And so begins our quest for the perfect dashboard that will answer fundamental questions for your organization (full IT or just the service desk, the principle is the same). These fundamental questions are the ones you get asked every week, like:
- "Are your people really overloaded?"
- "How fast can you deliver this service?"
- "Can we handle this new workload?"
- "Are we efficient?"
- "Are our customers satisfied with our service?"
- "What does IT do?"
Put in a certain context, validated, and balanced against other data in your system, these questions and their metrics will provide you with the information needed, but for that, you’ll need a balanced scorecard.
By showing many aspects of one metric, a balanced scorecard can provide the vision you need and will bring context and relation between the different data.
By showing you many aspects of one metric, a balanced scorecard can provide the vision you need and will bring context and relation between the different data. It will allow you to understand one metric using another. It will also answer your questions while raising many new ones. In the end, you will have the tools you need to make the right decision. As new questions are raised, you will add more metrics and perhaps remove some. You will also need to produce a different scorecard for each level of your organization because upper management does not need the same information as the service desk.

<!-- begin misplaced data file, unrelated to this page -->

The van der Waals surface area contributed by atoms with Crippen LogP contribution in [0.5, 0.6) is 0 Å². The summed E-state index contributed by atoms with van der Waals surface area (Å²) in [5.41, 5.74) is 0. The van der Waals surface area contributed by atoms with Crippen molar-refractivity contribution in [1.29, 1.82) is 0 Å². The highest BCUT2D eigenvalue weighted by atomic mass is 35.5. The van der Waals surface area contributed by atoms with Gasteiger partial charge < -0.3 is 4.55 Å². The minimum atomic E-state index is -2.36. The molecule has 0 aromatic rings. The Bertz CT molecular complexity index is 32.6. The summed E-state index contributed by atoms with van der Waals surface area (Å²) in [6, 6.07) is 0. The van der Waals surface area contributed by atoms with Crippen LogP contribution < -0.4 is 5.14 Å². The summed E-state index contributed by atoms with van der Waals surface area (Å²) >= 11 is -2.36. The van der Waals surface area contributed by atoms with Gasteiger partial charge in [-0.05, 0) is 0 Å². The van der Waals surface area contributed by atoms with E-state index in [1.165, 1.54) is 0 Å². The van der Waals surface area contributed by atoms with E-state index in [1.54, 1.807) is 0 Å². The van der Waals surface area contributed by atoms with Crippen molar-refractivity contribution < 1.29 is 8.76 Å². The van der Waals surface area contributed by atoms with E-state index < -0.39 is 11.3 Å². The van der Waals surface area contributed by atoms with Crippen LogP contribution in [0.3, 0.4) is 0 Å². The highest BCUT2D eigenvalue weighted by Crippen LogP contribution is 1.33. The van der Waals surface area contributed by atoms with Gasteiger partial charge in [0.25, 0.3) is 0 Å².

The idea of the balanced scorecard started in the finance world. Numbers needed to be explained with other numbers. Sales alone are nothing if not associated with profit, and that is the basis of a simple balanced scorecard. Pushed further, the balanced scorecard’s purpose is to present information from four different, yet linked, perspectives. For example, you want to balance a series of metrics of a certain type, like customer satisfaction, against a series of metrics of another type, like cost and efficiency, and see how they affect each other.
What follows is a model for you to start with. This model has four perspectives or quadrants:
- Customer Satisfaction, to measure how you are perceived by your customers
- Employee Satisfaction, to see how is your main resources are feeling about themselves
- Cost and Productivity, to understand your performance in the organization
- Organization Maturity, to see how you can sustain growth